US Catholic Faith in Real Life

Morality check

By Bryan Cones | Print this pagePrint | Email this pageShare
The global fight against HIV and AIDS requires all the means at our disposal.

Thirty-three million. Twenty-five million. Eleven million. These numbers are worth contemplating as we commemorate World AIDS Day on December 1. The first is the World Health Organization’s estimate of those infected with the Human Immunodeficiency Virus (HIV), which causes Acquired Immunodeficiency Syndrome (AIDS). The second is the number of those who have died of AIDS since 1981. The last figure counts the children orphaned by the disease—in Africa alone.

Catholics have much to be proud of in our record against HIV. In the United States the now-folded AIDS Pastoral Care Network, founded in 1985, not only provided hospice care for the dying, it challenged Catholics to overcome their fear of those who were sick. With 56,000 new HIV infections in the United States each year, the double task of providing treatment and overcoming stigma remains.

The Catholic Church has also been on the front lines in the global effort to combat HIV. As the provider of around 25 percent of HIV care and treatment in the developing world, Catholic agencies such as the U.S. bishops’ Catholic Relief Services (CRS) have been leaders in caring for those affected by the epidemic, with CRS devoting 30 percent of its 2009 budget to its HIV effort.

Still, the Catholic response to HIV has not been without controversy. The fact that the virus is often transmitted through sexual contact has at times impeded Catholic agencies’ response, specifically regarding the use of condoms to prevent the spread of the virus. Catholic providers have tried to walk a fine line between what they know to be a critical element of an effective prevention strategy and Vatican insistence that condoms not be promoted. The issue flared most recently last spring, when Germain Grisez, a well-known moral philosopher, accused CRS of “betraying the church . .   even Jesus himself” by providing accurate information about the use of condoms.

What is unfortunate is that the ban on condoms is rooted in sloppy moral theology. Since condoms are a forbidden form of birth control, the argument goes, they can’t be used to prevent HIV transmission. But anyone who has taken Moral Theology 101 knows that intention matters. If a condom is intended to prevent a life-threatening infection, it can be morally justified. The unintended effect may be the prevention of conception, but the preservation of life is the value at stake here.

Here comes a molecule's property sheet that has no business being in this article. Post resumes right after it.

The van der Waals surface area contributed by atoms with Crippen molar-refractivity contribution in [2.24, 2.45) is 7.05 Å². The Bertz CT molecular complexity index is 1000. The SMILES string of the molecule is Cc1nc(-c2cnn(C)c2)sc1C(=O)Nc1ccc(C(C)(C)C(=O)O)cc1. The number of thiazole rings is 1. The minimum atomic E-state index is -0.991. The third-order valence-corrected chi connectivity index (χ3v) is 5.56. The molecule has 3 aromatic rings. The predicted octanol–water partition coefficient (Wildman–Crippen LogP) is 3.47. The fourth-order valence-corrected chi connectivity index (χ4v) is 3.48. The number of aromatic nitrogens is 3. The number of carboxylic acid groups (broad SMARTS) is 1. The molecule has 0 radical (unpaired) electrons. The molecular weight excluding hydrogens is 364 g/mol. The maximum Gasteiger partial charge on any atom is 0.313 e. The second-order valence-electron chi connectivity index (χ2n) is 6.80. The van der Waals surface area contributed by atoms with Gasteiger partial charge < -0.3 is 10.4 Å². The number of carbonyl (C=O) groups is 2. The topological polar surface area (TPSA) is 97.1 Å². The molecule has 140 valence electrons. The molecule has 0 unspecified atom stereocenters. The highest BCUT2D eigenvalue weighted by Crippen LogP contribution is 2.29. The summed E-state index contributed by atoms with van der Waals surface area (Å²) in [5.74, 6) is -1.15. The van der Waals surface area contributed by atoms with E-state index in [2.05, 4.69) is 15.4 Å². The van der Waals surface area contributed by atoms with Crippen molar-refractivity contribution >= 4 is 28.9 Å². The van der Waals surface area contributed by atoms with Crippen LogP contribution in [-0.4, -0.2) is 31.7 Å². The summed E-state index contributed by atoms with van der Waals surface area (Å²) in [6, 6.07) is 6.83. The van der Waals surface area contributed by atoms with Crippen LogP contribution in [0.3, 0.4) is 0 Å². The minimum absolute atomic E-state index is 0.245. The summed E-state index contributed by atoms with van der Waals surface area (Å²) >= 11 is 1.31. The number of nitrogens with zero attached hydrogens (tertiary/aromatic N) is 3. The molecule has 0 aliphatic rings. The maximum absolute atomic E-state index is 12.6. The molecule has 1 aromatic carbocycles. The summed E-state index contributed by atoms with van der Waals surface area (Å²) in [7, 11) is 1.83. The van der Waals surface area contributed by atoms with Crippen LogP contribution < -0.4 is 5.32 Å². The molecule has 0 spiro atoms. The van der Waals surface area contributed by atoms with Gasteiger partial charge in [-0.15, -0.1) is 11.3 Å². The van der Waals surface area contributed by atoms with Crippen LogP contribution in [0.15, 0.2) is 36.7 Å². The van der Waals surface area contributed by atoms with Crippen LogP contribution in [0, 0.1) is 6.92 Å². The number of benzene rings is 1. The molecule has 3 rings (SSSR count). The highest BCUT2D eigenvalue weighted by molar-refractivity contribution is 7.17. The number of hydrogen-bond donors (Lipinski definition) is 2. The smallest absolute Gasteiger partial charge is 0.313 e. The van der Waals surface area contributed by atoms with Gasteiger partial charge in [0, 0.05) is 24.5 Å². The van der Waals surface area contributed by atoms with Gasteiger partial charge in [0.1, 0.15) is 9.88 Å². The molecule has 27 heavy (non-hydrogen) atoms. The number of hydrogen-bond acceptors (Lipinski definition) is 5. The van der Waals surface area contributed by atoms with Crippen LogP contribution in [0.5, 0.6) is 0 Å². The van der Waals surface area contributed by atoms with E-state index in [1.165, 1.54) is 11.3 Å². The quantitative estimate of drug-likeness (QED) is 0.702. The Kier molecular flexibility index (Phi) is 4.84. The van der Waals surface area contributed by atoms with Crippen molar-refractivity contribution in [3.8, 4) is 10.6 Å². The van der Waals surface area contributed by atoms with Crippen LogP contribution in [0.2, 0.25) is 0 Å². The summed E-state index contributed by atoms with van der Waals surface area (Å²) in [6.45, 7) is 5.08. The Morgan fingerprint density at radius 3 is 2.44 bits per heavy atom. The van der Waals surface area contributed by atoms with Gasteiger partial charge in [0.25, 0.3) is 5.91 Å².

Some argue that permitting condoms condones extramarital sex and prostitution, which are indeed elements in the spread of HIV. But while ending prostitution and reserving sex to marriage are important goals—and both would do much to slow new infections—the social, economic, and cultural forces driving the epidemic are beyond the reach of a simple appeal to chastity.

Meanwhile, the global population most vulnerable to infection consists of poor women (15.5 million of those infected)—both the spouses of HIV-infected men and women forced by poverty into prostitution. Neither group always has the power to refuse sex, and in both cases their children remain vulnerable. While we may wish for a better situation for these women, we do them no good by impeding access to a measure that could save their lives.

In the end the Vatican position on condoms in the fight against HIV is more church policy than church teaching. Bishops including Godfried Danneels of Belgium and Kevin Dowling of Rustenburg, South Africa—whose diocese lies at the heart of the epidemic—have argued for a change. Public health experts agree that the so-called ABC approach (abstinence, being faithful, and condoms) is the most effective method of slowing the epidemic.

But it is Jesus himself who may provide a more powerful impetus: “Woe to you lawyers!” he warned the religious leaders of his day. “For you load people with burdens hard to bear, and you yourselves do not lift a finger to ease them” (Luke 11:46). This policy is a load easily removed from Catholic agencies and those in danger from HIV. If we are on the side of life and of the poor, it is one we will seek to lift.

This article appeared in the December 2008 issue of U.S. Catholic (Vol. 73, No 12, page 8).